And, in regard to the entire issue of how the book was ghostwritten and how some have gone up in arms about it, I quote this part of the novel:

I sit on the edge of my bed, staring at my phone in terror. I picture people all over the world reading about me, posting hate-filled messages about me. People I don’t know. People who’ve never even met me.

This was written in the perspective of Penny – but I also believe that it is written very much so in the perspective of Zoe now. I don’t know why, but I feel incredibly protective of her as a person. I can’t imagine what she might be feeling or going through, but I feel that contempt is never justified if you are not personally involved in the situation. I feel like there are many times that we have been prematurely judged by others, and some times where we are unaware that we prematurely judge in return. I guess, the only suggestion I wish to make (not just for others out there but also as a reflection of my own) is to be more sensitive with words and how they may affect others. It’s easy to type blankly into a screen. It is harder to empathise and understand who you are communicating to and the effect your words may have on others.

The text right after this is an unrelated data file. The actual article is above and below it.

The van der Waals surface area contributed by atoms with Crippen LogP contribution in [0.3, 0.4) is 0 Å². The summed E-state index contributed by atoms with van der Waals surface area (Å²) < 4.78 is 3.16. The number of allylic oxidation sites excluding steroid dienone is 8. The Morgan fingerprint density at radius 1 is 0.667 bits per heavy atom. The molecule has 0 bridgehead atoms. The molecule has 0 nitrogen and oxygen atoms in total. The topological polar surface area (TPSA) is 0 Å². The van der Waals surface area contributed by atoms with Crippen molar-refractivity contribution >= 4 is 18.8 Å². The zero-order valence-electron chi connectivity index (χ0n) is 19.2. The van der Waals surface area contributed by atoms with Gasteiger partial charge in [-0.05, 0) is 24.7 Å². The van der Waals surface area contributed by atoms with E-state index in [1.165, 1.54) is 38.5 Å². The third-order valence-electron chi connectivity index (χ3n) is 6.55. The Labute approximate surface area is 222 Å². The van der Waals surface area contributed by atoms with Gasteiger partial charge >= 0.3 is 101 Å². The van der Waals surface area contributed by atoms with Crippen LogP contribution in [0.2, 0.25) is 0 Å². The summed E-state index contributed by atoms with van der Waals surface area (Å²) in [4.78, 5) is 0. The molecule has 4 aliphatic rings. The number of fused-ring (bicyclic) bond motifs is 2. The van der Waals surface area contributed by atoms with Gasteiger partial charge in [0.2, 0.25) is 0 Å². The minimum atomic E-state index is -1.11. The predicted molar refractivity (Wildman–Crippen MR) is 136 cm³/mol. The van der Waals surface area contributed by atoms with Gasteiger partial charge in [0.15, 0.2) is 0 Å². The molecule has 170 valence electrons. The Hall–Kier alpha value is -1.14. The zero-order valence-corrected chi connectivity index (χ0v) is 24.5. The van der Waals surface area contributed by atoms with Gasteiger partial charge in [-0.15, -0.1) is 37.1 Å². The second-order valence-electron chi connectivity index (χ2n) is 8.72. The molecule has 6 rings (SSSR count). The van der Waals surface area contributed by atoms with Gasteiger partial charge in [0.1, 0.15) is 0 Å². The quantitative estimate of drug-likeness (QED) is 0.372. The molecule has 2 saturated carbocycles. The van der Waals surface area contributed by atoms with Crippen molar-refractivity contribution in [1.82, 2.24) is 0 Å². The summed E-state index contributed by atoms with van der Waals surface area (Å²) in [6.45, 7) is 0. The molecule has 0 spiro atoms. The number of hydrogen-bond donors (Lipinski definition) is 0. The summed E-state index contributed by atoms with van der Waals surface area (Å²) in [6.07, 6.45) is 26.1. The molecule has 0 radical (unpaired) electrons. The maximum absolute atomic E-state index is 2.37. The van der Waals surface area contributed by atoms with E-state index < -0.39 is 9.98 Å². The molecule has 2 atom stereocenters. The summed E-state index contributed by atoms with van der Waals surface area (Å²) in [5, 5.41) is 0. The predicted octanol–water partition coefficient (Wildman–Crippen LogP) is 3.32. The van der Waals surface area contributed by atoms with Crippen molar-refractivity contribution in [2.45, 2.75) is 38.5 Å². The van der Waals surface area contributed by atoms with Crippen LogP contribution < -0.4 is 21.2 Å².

(I believe that my last paragraph there is an attempt to not only summarise the message of the book but also the irony of the situation in relation to the book and the issues arising from the book in its entirety.)

Lastly, on a more positive (and less convoluted) note: this is the 25th book I’ve read for this year – which means that I completed my goal to read 25 books this year! And I’m so proud of myself now for having been able to accomplish this in light of how busy this year has been. 😀

Also, maybe as a post-postscript (P.P.S), I hope you don’t mind that I posted a Saturday’s Inklings on a Sunday/Monday (depending on your time zone) – and that I wrote it at 2am in the morning for me, which probably explains why this review is not as organised as I probably want it to be.

But I felt it was necessary to get all these words out before I forget them.

Till next time,

cumuloq ❤


Thank You, Maya Angelou

Credits to

Credits to